Corrigendum: Spotlight on the Energy Harvest of Electroactive Microorganisms: The Impact of the Applied Anode Potential
- Department of Environmental Microbiology, Helmholtz Centre for Environmental Research - UFZ, Leipzig, Germany
by Korth, B., and Harnisch, F. (2019). Front. Microbiol. 10:1352. doi: 10.3389/fmicb.2019.01352
In the original article, Equation (11) that described the degree of exploitation of the thermodynamic frame by the microorganisms was misleading and has to be corrected for a more precise explanation. The symbol CAc− (acetate concentration) has to be replaced by rAc− (rate of acetate degradation). Therefore, the result of Equation (11) is microbial energy harvest (UHarvest) and not microbial action (SM).
A correction has been made to the section Modeling the Energy Harvest of Electroactive Microorganisms:
The degree of exploitation of the thermodynamic frame can be illustrated by means of microbial energy harvest (UHarvest, Equation 11)6. In the model, it represents the energy harvest from acetate oxidation integrated over biofilm thickness and time. Thereby, acetate gradients across biofilm thickness and during time are considered for calculations (Equation 11).
Equation (11) in the section Modeling the Energy Harvest of Electroactive Microorganisms was corrected:
Figure 2. Schematic illustration of the used model and model results for Geobacter spp. biofilms growing on anodes set to −0.1 V (black line), 0 V (red line), 0.1 V (blue line), 0.2 V (green line), 0.4 V (purple line), and 0.6 V (yellow line). (A) Schematic model representation: Acetate oxidation is coupled to NAD+ reduction resulting in energy harvest (ΔGcat) subsequently used for the build-up of biomass (ΔGan) and for providing driving force for growth (ΔGdiss). Electrons are then transferred to intracellular cytochromes and further to a conductive biofilm matrix. Finally, electrons are donated to the anode. All reactions occur at individually calculated rates (rbio, rintra, rmatrix, ranode) (Korth et al., 2015). (B) Current density. (C) Biofilm thickness. (D) Microbial energy harvest. (E) Acetate concentration. With anode potentials ≤ 0.1 V, the thermodynamic frame defined by acetate, NAD+/NADH ratio, and other reactants is not fully exploited. Slow EET kinetics result in thermodynamically unfavorable reaction conditions for catabolic reaction (i.e., low NAD+/NADH ratio) leading to lower current density, biofilm thickness, and microbial energy harvest at comparable acetate consumption. For anode potentials ≥ 0.2 V, direct EET is not limiting catabolism and reaction conditions are thermodynamically improved. Consequently, current density, biofilm thickness, and microbial energy harvest do not further increase with higher potentials. The model is based on separated anodic compartment (volume = 250 mL, anode area = 10 cm2) and cathodic compartment via a membrane (membrane area = 10 cm2). Acetate concentration is 3 mM, phosphate buffer concentration is 50 mM, and initial pH is 6.95. Further model parameters are detailed in Supplementary Table S1 and Korth et al. (2015).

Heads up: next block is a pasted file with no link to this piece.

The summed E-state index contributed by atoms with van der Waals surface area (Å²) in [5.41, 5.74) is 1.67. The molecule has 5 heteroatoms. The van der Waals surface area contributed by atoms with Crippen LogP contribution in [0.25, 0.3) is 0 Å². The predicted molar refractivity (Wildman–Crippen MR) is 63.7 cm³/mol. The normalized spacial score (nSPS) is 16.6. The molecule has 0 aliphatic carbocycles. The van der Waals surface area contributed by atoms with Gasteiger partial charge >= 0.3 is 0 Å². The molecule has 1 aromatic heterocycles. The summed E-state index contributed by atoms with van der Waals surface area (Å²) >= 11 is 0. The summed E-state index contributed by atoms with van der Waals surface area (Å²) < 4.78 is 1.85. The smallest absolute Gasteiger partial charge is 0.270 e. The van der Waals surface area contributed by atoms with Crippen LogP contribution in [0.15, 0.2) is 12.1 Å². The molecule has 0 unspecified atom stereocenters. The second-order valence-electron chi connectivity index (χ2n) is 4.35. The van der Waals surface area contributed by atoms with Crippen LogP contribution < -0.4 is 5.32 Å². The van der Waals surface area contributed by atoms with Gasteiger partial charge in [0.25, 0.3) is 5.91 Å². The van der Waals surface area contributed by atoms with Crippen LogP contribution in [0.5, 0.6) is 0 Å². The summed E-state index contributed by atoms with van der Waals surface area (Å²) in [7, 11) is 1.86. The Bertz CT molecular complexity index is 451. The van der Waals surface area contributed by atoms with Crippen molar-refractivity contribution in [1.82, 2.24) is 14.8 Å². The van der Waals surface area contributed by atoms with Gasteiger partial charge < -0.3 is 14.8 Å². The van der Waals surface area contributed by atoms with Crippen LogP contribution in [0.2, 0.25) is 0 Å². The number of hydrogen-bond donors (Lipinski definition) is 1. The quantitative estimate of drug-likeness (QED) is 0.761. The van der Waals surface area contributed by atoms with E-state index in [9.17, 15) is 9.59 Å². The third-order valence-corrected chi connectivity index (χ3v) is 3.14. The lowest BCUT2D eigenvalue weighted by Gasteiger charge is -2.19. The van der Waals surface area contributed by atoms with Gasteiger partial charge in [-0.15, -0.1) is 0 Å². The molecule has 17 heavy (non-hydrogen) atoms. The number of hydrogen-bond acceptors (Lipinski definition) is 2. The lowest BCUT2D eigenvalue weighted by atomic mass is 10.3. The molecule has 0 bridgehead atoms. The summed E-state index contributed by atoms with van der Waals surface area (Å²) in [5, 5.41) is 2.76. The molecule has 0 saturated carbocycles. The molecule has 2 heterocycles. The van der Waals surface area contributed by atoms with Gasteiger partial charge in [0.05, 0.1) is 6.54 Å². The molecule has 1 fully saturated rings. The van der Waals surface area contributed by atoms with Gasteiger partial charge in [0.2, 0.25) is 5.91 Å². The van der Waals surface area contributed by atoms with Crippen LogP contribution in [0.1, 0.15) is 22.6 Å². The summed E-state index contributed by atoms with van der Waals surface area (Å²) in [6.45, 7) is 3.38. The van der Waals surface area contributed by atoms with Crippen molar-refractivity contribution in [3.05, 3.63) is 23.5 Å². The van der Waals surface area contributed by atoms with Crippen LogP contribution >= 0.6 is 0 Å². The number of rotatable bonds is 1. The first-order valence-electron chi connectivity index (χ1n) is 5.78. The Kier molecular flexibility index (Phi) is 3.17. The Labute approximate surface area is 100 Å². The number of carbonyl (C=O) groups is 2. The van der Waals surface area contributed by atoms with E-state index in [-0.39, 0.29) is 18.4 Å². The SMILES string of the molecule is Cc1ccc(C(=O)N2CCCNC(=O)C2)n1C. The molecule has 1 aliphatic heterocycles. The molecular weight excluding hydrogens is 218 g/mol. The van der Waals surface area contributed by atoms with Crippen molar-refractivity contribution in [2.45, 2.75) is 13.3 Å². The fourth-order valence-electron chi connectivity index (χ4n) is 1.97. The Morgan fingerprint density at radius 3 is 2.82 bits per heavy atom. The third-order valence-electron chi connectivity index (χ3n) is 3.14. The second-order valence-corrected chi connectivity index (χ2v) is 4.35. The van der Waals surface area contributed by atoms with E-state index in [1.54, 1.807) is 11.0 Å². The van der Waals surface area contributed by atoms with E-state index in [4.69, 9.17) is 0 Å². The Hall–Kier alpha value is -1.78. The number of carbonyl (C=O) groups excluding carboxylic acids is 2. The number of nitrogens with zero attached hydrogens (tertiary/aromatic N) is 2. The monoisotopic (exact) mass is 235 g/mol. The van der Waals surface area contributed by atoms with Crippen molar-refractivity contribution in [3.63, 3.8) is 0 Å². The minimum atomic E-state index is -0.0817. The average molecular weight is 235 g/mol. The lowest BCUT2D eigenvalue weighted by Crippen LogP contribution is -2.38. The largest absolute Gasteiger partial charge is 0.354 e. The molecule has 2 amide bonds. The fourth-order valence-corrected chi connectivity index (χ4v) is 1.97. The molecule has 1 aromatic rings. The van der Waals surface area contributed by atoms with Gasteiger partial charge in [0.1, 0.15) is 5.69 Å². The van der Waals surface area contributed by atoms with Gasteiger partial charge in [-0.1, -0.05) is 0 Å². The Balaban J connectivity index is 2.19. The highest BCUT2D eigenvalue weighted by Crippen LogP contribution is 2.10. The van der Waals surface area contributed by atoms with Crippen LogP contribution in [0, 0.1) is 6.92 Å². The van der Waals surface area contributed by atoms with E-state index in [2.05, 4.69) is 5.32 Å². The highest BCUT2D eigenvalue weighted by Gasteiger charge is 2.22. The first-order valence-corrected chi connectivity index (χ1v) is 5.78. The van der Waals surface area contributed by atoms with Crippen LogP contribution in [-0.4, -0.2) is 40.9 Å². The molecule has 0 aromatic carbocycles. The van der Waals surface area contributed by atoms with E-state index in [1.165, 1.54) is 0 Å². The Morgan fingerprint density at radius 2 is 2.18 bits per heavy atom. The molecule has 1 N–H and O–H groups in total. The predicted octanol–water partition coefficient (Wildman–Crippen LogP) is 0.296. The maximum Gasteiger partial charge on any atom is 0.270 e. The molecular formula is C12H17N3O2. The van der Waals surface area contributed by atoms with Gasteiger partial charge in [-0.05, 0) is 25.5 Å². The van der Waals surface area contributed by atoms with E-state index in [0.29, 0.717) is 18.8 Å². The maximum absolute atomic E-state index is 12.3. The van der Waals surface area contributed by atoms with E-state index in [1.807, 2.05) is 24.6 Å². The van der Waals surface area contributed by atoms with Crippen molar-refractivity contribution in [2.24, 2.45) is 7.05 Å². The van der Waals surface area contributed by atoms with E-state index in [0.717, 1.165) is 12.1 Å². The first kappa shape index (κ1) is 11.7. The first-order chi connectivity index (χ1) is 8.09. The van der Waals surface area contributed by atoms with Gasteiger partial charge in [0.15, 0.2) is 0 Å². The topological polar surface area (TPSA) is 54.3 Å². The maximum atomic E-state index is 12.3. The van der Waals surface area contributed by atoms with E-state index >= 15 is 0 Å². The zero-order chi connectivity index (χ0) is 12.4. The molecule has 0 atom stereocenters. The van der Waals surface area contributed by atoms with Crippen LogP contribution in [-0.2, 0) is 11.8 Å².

Additionally, the section Discussion was corrected:
In the model, microbial energy harvest saturates at EA ≥ 0.2 V and a further increase of the anode potential does not lead to higher microbial energy harvest.
The authors apologize for this error and state that this does not change the scientific conclusions of the article in any way. The original article has been updated.
6. ^AA is projected anode area.
Keywords: electroactive microorganisms, extracellular electron transfer, microbial thermodynamics, microbial energy harvest, electron-transport chain, modeling
Citation: Korth B and Harnisch F (2019) Corrigendum: Spotlight on the Energy Harvest of Electroactive Microorganisms: The Impact of the Applied Anode Potential. Front. Microbiol. 10:2744. doi: 10.3389/fmicb.2019.02744
Received: 07 October 2019; Accepted: 12 November 2019;
Published: 28 November 2019.
Edited by:Nils Risgaard-Petersen, Aarhus University, Denmark
Reviewed by:Sarah Glaven, United States Naval Research Laboratory, United States
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